Children of the Japanese Tsunami - Primary school resources

Children in Japan are rebuilding their lives after the earthquake and tsunami


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70,000 children lost their homes when an earthquake and tidal wave hit the town of Kesennuma on the north-east coast of Japan in March 2011.

The big wave destroyed everything in its path including houses, schools, shops, cars and bikes.

Many people died and others, like 10-year-old Shotoro, were made homeless.

"I was in a design and technology class when the wave came," Shotoro said.

"We went up to the assembly room on the first floor. My grandma came to the school and we stayed there all night," he said.

Shotoro's house was washed away in the tsunami. He now has to live with his little sister and his mum and dad in a tent in a sports hall.

A lot of other families live in the sports hall too. There is not much room or light.

"It's a bit dark where I live now because we can't use electricity," Shotoro explained.

living in a tent Shotoro has to live in a tent as the clear-up continues

Despite the disaster, children like Shotoro still have to go to school.

This year they will break up for their holidays two weeks later than usual because they missed lessons after the tsunami.

They can't go back to their usual school because it was so badly damaged.

Instead, they have borrowed rooms in a different school which was not affected. It is quite cramped and sometimes they have to do maths right next to a music class.

Most of the pupils were in the school when the tsunami flooded into the building.

It filled the ground floor and they were trapped upstairs all night until the water went away.

The building will probably be knocked down. They are using the grounds to pile up all of the cars destroyed in the tidal wave.

There is a lot of wreckage and it's hoped a lot of it will be recycled but it smells horrible.


Life has changed a lot since the tsunami for ten-year-old Shoto.

Start Quote

Shoto, 10

I lost my TV, games and my books. Many of my toys are gone”

End Quote Shoto, 10

When the tsunami came he sheltered in a car with his grandma.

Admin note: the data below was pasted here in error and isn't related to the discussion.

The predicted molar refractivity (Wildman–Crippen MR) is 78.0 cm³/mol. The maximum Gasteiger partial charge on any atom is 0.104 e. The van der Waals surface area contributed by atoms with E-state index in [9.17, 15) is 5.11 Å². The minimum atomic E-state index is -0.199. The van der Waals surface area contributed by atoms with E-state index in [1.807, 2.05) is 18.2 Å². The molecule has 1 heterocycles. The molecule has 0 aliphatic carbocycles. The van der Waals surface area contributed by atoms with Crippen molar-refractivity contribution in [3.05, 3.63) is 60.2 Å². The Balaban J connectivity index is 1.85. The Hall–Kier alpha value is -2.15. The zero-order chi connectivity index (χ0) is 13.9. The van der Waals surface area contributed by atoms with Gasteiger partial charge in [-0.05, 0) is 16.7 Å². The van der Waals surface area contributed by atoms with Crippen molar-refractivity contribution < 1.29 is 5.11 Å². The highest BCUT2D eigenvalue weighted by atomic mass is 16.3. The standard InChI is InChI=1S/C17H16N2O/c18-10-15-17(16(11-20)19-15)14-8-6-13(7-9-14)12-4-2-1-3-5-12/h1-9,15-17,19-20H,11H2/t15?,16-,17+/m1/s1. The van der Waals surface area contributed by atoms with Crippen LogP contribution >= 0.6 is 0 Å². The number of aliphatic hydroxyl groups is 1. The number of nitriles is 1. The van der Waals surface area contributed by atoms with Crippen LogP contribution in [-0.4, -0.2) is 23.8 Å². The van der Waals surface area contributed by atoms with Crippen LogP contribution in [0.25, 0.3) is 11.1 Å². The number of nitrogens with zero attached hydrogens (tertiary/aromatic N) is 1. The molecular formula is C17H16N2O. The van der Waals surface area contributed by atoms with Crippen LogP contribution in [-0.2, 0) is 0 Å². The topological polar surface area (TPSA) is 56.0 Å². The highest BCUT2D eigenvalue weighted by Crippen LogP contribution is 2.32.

His family was OK but his house was destroyed and he lost a lot of his favourite things, including his TV, games, books and toys.

"When the earthquake started I was in the computer room," said Shoto.

"The ground started to shake and the lights fell down. I was scared and put on a special earthquake hat," he said.

"I saw the tsunami as it swept through the town. The radish fields were flooded and the supermarket was washed away."


Shoto and his friends have received messages of support from other youngsters all over the world.

Some American children have made a traditional Japanese decoration to cheer them up and school pupils in the UK have written letters to Japanese children to show they care.

lunch time in Japan Children in Japan serve lunch to their classmates

Japanese children have to change into slippers when they arrive at school to keep the floor clean.

At lunch time, pupils have to serve lunch to their classmates. A typical lunch might be soup and beef burgers and the teachers eat it too.

Children in Japan also have to clean their school every day. It takes about half an hour and once it is done they can go home.


A lot of children are lucky that the government has built temporary houses for them.

Misako is four years old and she lives in one of them with her Mum and baby brother. The houses are very small so they have to be tidy.

Misako and her family can stay in the temporary house for two years until real houses can be built.


Shotoro says he made some friends at the sports hall but they have moved out now into the temporary houses.

Start Quote

Ten-year-old Shotoro

I try not to think about the tsunami . Having my TV and games helps to distract me but I want the government to build better defences”

End Quote Shotoro, 10

He says he would like to live in a temporary house, but he also wants his family to build a proper house.

At the sports hall, Shotoro's family are in charge of making sure everyone gets dinner.

There is no kitchen so the families rely on charities for food. They usually eat bento boxes which are like a hot packed lunch and Shotoro has mixed views about the food.

"Sometimes I like the food," he said. "But mostly I don't like it," he admitted.

There is not much to do in the evening. There are some books, toys and a TV but everyone has to share.

"I miss my bike the most - I liked riding round my neighbourhood but it was washed away with the tsunami," Shotoro said.

It's going to take a lot of work and a lot of time to rebuild Kesennuma. At the moment they are still clearing the debris away.

In the future people won't be able to put up houses in places where there is a risk of another tsunami.

It will be many months, if not years, before life really gets back to normal.

Schools World Service is a BBC British Council co-production

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